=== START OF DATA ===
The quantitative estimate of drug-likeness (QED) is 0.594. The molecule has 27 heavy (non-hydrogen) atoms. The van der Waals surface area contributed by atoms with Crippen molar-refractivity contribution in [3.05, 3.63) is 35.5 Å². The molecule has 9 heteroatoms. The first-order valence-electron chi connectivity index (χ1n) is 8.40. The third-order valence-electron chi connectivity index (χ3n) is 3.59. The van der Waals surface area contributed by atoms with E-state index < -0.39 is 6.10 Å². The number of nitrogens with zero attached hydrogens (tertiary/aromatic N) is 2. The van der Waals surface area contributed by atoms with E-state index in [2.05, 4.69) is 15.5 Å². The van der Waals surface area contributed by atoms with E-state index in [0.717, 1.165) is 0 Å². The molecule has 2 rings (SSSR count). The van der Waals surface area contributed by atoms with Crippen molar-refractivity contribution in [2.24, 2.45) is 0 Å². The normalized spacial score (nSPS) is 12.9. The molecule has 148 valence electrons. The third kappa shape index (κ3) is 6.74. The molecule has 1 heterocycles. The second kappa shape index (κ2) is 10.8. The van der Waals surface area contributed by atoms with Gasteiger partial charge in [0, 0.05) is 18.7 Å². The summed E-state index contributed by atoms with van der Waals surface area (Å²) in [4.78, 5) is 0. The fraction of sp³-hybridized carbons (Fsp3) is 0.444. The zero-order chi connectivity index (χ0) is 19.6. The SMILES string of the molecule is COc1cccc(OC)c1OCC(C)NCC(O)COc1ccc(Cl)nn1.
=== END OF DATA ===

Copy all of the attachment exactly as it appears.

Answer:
The quantitative estimate of drug-likeness (QED) is 0.594. The molecule has 27 heavy (non-hydrogen) atoms. The van der Waals surface area contributed by atoms with Crippen molar-refractivity contribution in [3.05, 3.63) is 35.5 Å². The molecule has 9 heteroatoms. The first-order valence-electron chi connectivity index (χ1n) is 8.40. The third-order valence-electron chi connectivity index (χ3n) is 3.59. The van der Waals surface area contributed by atoms with E-state index < -0.39 is 6.10 Å². The number of nitrogens with zero attached hydrogens (tertiary/aromatic N) is 2. The van der Waals surface area contributed by atoms with E-state index in [2.05, 4.69) is 15.5 Å². The van der Waals surface area contributed by atoms with E-state index in [0.717, 1.165) is 0 Å². The molecule has 2 rings (SSSR count). The van der Waals surface area contributed by atoms with Crippen molar-refractivity contribution in [2.24, 2.45) is 0 Å². The normalized spacial score (nSPS) is 12.9. The molecule has 148 valence electrons. The third kappa shape index (κ3) is 6.74. The molecule has 1 heterocycles. The second kappa shape index (κ2) is 10.8. The van der Waals surface area contributed by atoms with Gasteiger partial charge in [0, 0.05) is 18.7 Å². The summed E-state index contributed by atoms with van der Waals surface area (Å²) in [4.78, 5) is 0. The fraction of sp³-hybridized carbons (Fsp3) is 0.444. The zero-order chi connectivity index (χ0) is 19.6. The SMILES string of the molecule is COc1cccc(OC)c1OCC(C)NCC(O)COc1ccc(Cl)nn1.